The way to a new Czech minority government was made possible on
Wednesday morning, with the Social Democratic government led by Jiri
Paroubek submitting its resignation to President Vaclav Klaus. The
unanimous vote came after more than ten weeks of post-election
negotiations over the formation of the Czech Republic's next
government. A coalition of Social Democrats, the Christian Democrats
and the Freedom Union led by Prime Minister Jiri Paroubek was in power
for nearly sixteen months.
Now, Mr. Paroubek says that Mirek Topolanek and his Civic Democrats should get a chance to try and govern, but that the Social Democrats prefer to tolerate a new minority government for only two years. Earlier this week, Mr. Paroubek indicated that support for a minority Civic Democratic government would depend on approval of Mr. Topolanek's proposed cabinet, as well as key policy issues like the proposed flat tax, and a national referendum regarding the possible establishment of a US missile defense base on Czech territory.
The current government's ministers will stay in their posts until a new cabinet is formed. As it stands, the country also has two prime ministers, with Jiri Paroubek standing as the acting prime minister until Mirek Topolanek forms a new cabinet.
Antonin Sum, the personal secretary of the post-WWII Foreign Minister, Jan Masaryk, passed away in Prague on Tuesday at the age of 87. Born in 1919, Mr. Sum participated in the WWII resistance to Nazi Germany, and became secretary to Jan Masaryk in 1947. Mr. Sum was sentenced to 20 years in communist prisons, and after the fall of communism in 1989, he wrote a number of books and articles about Jan Masaryk, son of the founding President of Czechoslovakia, Tomas G. Masaryk. In 2003, Antonin Sum was awarded the Order of Tomas Garrigue Masaryk.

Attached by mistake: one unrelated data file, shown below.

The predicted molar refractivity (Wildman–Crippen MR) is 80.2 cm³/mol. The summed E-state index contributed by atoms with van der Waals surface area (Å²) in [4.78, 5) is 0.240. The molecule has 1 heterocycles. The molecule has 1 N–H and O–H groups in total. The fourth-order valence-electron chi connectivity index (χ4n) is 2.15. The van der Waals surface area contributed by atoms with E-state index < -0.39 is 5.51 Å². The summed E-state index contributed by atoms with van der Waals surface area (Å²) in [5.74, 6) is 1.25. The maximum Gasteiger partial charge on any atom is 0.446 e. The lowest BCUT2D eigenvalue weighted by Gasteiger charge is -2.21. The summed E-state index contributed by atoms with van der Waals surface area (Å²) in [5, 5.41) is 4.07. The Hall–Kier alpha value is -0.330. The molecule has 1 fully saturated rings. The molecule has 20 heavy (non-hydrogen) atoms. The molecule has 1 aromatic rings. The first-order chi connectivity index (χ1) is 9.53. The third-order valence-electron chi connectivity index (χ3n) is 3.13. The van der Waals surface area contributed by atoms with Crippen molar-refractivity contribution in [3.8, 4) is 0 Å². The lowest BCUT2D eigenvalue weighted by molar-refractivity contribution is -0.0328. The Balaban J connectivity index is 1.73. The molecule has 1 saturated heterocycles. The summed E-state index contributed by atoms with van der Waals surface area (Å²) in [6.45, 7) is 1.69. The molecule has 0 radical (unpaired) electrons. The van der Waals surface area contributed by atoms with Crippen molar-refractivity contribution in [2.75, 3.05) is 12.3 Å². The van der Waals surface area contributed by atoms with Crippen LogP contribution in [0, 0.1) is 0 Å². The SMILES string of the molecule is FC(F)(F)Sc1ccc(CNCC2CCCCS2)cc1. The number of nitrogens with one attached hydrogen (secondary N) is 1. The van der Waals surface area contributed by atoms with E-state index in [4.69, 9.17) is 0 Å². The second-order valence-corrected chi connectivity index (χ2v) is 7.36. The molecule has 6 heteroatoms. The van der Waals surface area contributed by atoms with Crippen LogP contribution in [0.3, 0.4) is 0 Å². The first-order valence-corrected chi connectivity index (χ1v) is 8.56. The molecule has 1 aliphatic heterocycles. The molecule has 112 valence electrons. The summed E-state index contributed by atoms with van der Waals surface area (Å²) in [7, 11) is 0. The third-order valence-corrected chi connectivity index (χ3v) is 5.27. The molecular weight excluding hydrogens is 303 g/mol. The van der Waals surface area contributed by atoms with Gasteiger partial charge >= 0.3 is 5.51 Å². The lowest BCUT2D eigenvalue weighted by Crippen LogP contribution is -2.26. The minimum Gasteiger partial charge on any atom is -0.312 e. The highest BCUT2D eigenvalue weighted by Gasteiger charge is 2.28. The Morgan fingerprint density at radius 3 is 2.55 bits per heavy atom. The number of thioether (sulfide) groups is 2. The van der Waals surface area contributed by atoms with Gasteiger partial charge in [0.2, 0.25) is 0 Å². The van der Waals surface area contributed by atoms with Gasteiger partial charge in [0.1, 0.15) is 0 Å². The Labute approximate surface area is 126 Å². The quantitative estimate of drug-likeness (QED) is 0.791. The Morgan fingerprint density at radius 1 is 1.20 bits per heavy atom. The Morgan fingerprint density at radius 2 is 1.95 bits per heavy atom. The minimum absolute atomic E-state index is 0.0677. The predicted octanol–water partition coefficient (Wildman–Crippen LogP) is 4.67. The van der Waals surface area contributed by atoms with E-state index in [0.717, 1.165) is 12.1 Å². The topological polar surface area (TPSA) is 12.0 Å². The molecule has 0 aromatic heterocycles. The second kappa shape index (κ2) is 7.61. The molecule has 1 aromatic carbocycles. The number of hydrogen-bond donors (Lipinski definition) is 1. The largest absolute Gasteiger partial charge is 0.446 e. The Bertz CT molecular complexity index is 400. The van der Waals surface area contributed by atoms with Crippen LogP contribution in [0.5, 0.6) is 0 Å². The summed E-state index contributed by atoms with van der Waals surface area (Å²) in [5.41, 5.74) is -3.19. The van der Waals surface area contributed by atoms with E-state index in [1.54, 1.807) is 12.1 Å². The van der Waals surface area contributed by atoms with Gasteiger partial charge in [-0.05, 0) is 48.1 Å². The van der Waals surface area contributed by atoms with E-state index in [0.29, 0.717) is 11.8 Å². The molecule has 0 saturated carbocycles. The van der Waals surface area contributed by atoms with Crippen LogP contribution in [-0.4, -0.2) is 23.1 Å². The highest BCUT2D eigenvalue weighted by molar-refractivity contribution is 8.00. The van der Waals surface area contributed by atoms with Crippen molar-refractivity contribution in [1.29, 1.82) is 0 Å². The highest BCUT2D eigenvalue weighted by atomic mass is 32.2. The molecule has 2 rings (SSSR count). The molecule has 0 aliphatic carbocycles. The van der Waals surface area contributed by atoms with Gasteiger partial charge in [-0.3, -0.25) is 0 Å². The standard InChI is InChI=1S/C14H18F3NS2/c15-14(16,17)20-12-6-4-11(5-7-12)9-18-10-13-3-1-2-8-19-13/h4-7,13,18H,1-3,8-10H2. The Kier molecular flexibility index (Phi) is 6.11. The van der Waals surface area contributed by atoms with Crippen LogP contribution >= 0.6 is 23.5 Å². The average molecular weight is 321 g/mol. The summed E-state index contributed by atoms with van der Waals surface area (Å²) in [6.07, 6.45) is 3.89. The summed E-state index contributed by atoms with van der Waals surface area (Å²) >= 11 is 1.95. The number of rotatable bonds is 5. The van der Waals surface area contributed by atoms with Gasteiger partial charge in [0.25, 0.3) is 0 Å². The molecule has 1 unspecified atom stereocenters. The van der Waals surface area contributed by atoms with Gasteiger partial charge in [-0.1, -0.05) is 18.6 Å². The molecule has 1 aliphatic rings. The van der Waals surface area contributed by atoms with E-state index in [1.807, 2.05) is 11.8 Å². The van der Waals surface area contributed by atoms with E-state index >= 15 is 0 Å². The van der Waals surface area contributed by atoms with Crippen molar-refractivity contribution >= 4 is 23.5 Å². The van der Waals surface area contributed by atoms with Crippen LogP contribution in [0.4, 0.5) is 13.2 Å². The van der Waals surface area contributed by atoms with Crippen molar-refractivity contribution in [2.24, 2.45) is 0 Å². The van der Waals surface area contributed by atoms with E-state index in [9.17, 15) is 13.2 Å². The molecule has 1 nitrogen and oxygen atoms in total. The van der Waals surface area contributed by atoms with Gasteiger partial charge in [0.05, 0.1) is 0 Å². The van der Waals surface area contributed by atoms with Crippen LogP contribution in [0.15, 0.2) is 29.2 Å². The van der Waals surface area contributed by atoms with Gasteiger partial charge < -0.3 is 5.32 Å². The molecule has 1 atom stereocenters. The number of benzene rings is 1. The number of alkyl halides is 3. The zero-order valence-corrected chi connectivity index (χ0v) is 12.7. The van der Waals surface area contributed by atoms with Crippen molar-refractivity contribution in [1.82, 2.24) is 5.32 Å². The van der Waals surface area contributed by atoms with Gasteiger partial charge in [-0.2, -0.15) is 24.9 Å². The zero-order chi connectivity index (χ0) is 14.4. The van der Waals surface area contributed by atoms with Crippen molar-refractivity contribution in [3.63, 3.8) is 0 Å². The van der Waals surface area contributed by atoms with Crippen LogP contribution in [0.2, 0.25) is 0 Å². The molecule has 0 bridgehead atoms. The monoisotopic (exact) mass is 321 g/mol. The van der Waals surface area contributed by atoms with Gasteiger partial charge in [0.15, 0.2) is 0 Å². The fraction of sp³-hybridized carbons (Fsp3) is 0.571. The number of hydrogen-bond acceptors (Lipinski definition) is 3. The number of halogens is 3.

Brno's Masaryk University has developed a new computer software program to combat plagiarism. The first of its kind in the Czech Republic, the software is modeled on those used at universities in North America. The system will be accessible to both staff and students at Masaryk University, though it is expected that university instructors will make the most use of the new tool.
Mirek Topolanek, leader of the right-of-center Civic Democratic Party, has been named the new prime minister designate by President Vaclav Klaus. As expected, the news was made official at Prague Castle on Wednesday afternoon. Mr. Topolanek is now looking to find support for his proposed Civic Democratic minority government, a process he says may take two to three weeks of negotiations. Mr. Topolanek told reporters that talks with the Social Democrats, the Christian Democrats and the Greens will begin immediately, but that the Civic Democrats will not seek support from the Communist Party. Meanwhile, Social Democratic leader, Jiri Paroubek, told reporters that an agreement with the Civic Democrats could be signed by next Wednesday, thus allowing for a new Czech government to take the reins.